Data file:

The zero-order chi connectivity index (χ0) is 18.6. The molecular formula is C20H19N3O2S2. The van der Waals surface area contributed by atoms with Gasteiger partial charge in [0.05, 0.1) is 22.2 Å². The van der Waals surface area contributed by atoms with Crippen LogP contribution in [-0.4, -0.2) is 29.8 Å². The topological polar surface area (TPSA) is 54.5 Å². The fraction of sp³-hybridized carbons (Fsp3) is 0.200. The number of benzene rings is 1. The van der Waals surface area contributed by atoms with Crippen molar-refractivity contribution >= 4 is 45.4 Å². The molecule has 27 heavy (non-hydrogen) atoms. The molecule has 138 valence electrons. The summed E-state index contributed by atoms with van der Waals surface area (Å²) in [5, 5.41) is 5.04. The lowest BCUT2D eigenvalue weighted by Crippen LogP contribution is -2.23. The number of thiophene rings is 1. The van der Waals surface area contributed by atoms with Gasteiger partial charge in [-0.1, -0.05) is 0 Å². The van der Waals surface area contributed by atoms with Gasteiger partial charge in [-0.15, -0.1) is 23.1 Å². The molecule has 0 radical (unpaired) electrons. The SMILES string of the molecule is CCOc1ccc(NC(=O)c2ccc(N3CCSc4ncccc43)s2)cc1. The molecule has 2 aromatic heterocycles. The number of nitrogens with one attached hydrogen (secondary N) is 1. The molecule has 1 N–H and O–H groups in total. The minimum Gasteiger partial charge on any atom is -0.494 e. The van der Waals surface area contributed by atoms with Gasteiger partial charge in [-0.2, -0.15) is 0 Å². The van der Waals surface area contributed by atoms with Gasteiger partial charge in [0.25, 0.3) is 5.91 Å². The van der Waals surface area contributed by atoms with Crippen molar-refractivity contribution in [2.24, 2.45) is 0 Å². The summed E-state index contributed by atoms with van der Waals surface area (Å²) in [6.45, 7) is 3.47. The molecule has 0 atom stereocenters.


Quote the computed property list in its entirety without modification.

The zero-order chi connectivity index (χ0) is 18.6. The molecular formula is C20H19N3O2S2. The van der Waals surface area contributed by atoms with Gasteiger partial charge in [0.05, 0.1) is 22.2 Å². The van der Waals surface area contributed by atoms with Crippen LogP contribution in [-0.4, -0.2) is 29.8 Å². The topological polar surface area (TPSA) is 54.5 Å². The fraction of sp³-hybridized carbons (Fsp3) is 0.200. The number of benzene rings is 1. The van der Waals surface area contributed by atoms with Crippen molar-refractivity contribution >= 4 is 45.4 Å². The molecule has 27 heavy (non-hydrogen) atoms. The molecule has 138 valence electrons. The summed E-state index contributed by atoms with van der Waals surface area (Å²) in [5, 5.41) is 5.04. The lowest BCUT2D eigenvalue weighted by Crippen LogP contribution is -2.23. The number of thiophene rings is 1. The van der Waals surface area contributed by atoms with Gasteiger partial charge in [-0.1, -0.05) is 0 Å². The van der Waals surface area contributed by atoms with Gasteiger partial charge in [-0.15, -0.1) is 23.1 Å². The molecule has 0 radical (unpaired) electrons. The SMILES string of the molecule is CCOc1ccc(NC(=O)c2ccc(N3CCSc4ncccc43)s2)cc1. The molecule has 2 aromatic heterocycles. The number of nitrogens with one attached hydrogen (secondary N) is 1. The molecule has 1 N–H and O–H groups in total. The minimum Gasteiger partial charge on any atom is -0.494 e. The van der Waals surface area contributed by atoms with Gasteiger partial charge in [-0.2, -0.15) is 0 Å². The van der Waals surface area contributed by atoms with Gasteiger partial charge in [0.25, 0.3) is 5.91 Å². The van der Waals surface area contributed by atoms with Crippen molar-refractivity contribution in [2.24, 2.45) is 0 Å². The summed E-state index contributed by atoms with van der Waals surface area (Å²) in [6.45, 7) is 3.47. The molecule has 0 atom stereocenters.